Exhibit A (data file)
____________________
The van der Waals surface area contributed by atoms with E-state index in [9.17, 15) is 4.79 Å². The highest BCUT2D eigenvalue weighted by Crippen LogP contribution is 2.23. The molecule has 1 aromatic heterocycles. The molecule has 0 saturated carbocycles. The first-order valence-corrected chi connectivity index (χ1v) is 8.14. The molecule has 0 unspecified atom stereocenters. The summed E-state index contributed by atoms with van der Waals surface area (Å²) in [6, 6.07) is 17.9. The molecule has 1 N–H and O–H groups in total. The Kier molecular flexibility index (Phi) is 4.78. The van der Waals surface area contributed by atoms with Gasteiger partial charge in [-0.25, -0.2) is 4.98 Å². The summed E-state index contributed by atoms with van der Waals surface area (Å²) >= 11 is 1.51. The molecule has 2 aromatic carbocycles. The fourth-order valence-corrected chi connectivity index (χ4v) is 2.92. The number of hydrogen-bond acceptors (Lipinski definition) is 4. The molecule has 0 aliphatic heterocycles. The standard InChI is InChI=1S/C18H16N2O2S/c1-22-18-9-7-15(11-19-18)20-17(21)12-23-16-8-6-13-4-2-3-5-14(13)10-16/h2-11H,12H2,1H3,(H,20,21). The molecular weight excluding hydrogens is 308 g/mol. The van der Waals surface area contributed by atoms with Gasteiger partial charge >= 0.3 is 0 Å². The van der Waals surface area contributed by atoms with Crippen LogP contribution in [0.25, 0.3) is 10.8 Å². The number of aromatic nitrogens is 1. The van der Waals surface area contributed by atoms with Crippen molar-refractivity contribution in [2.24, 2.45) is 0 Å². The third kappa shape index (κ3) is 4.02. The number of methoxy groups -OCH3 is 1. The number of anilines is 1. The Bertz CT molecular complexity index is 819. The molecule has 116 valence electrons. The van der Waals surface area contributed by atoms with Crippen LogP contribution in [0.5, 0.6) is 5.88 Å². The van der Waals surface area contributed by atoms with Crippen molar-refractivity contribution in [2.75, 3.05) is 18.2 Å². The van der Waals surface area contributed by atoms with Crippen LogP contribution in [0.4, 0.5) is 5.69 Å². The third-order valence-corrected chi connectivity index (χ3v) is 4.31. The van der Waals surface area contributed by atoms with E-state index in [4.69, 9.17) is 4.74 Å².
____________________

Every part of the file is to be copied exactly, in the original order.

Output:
The van der Waals surface area contributed by atoms with E-state index in [9.17, 15) is 4.79 Å². The highest BCUT2D eigenvalue weighted by Crippen LogP contribution is 2.23. The molecule has 1 aromatic heterocycles. The molecule has 0 saturated carbocycles. The first-order valence-corrected chi connectivity index (χ1v) is 8.14. The molecule has 0 unspecified atom stereocenters. The summed E-state index contributed by atoms with van der Waals surface area (Å²) in [6, 6.07) is 17.9. The molecule has 1 N–H and O–H groups in total. The Kier molecular flexibility index (Phi) is 4.78. The van der Waals surface area contributed by atoms with Gasteiger partial charge in [-0.25, -0.2) is 4.98 Å². The summed E-state index contributed by atoms with van der Waals surface area (Å²) >= 11 is 1.51. The molecule has 2 aromatic carbocycles. The fourth-order valence-corrected chi connectivity index (χ4v) is 2.92. The number of hydrogen-bond acceptors (Lipinski definition) is 4. The molecule has 0 aliphatic heterocycles. The standard InChI is InChI=1S/C18H16N2O2S/c1-22-18-9-7-15(11-19-18)20-17(21)12-23-16-8-6-13-4-2-3-5-14(13)10-16/h2-11H,12H2,1H3,(H,20,21). The molecular weight excluding hydrogens is 308 g/mol. The van der Waals surface area contributed by atoms with Gasteiger partial charge >= 0.3 is 0 Å². The van der Waals surface area contributed by atoms with Crippen LogP contribution in [0.25, 0.3) is 10.8 Å². The number of aromatic nitrogens is 1. The van der Waals surface area contributed by atoms with Crippen molar-refractivity contribution in [2.24, 2.45) is 0 Å². The third kappa shape index (κ3) is 4.02. The number of methoxy groups -OCH3 is 1. The number of anilines is 1. The Bertz CT molecular complexity index is 819. The molecule has 116 valence electrons. The van der Waals surface area contributed by atoms with Crippen LogP contribution in [0.5, 0.6) is 5.88 Å². The van der Waals surface area contributed by atoms with Crippen molar-refractivity contribution in [2.75, 3.05) is 18.2 Å². The van der Waals surface area contributed by atoms with Crippen LogP contribution in [0.4, 0.5) is 5.69 Å². The third-order valence-corrected chi connectivity index (χ3v) is 4.31. The van der Waals surface area contributed by atoms with E-state index in [4.69, 9.17) is 4.74 Å².